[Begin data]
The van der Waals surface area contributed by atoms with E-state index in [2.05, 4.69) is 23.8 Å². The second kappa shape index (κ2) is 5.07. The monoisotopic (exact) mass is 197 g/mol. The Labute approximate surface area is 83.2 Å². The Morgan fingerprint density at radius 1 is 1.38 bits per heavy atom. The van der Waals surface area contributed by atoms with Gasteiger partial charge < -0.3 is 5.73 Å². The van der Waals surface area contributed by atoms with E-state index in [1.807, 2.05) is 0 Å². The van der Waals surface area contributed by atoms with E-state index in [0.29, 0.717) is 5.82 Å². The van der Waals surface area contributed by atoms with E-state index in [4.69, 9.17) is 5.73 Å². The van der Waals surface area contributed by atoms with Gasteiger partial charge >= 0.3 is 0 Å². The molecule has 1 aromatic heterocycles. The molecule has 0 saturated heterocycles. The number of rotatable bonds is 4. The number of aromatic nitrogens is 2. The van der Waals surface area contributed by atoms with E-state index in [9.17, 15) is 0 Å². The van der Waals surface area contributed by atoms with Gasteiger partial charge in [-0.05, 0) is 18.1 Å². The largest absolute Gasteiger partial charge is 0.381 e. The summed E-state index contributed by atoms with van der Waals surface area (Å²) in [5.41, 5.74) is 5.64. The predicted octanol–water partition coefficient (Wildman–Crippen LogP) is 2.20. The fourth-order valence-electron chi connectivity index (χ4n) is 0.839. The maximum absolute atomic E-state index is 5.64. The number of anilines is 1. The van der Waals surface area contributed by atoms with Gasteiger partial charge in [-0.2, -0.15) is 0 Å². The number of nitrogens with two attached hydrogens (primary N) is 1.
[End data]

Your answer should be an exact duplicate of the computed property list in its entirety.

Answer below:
The van der Waals surface area contributed by atoms with E-state index in [2.05, 4.69) is 23.8 Å². The second kappa shape index (κ2) is 5.07. The monoisotopic (exact) mass is 197 g/mol. The Labute approximate surface area is 83.2 Å². The Morgan fingerprint density at radius 1 is 1.38 bits per heavy atom. The van der Waals surface area contributed by atoms with Gasteiger partial charge < -0.3 is 5.73 Å². The van der Waals surface area contributed by atoms with E-state index in [1.807, 2.05) is 0 Å². The van der Waals surface area contributed by atoms with E-state index in [0.29, 0.717) is 5.82 Å². The van der Waals surface area contributed by atoms with E-state index in [4.69, 9.17) is 5.73 Å². The van der Waals surface area contributed by atoms with Gasteiger partial charge >= 0.3 is 0 Å². The molecule has 1 aromatic heterocycles. The molecule has 0 saturated heterocycles. The number of rotatable bonds is 4. The number of aromatic nitrogens is 2. The van der Waals surface area contributed by atoms with E-state index in [9.17, 15) is 0 Å². The van der Waals surface area contributed by atoms with Gasteiger partial charge in [-0.05, 0) is 18.1 Å². The largest absolute Gasteiger partial charge is 0.381 e. The summed E-state index contributed by atoms with van der Waals surface area (Å²) in [5.41, 5.74) is 5.64. The predicted octanol–water partition coefficient (Wildman–Crippen LogP) is 2.20. The fourth-order valence-electron chi connectivity index (χ4n) is 0.839. The maximum absolute atomic E-state index is 5.64. The number of anilines is 1. The van der Waals surface area contributed by atoms with Gasteiger partial charge in [-0.2, -0.15) is 0 Å². The number of nitrogens with two attached hydrogens (primary N) is 1.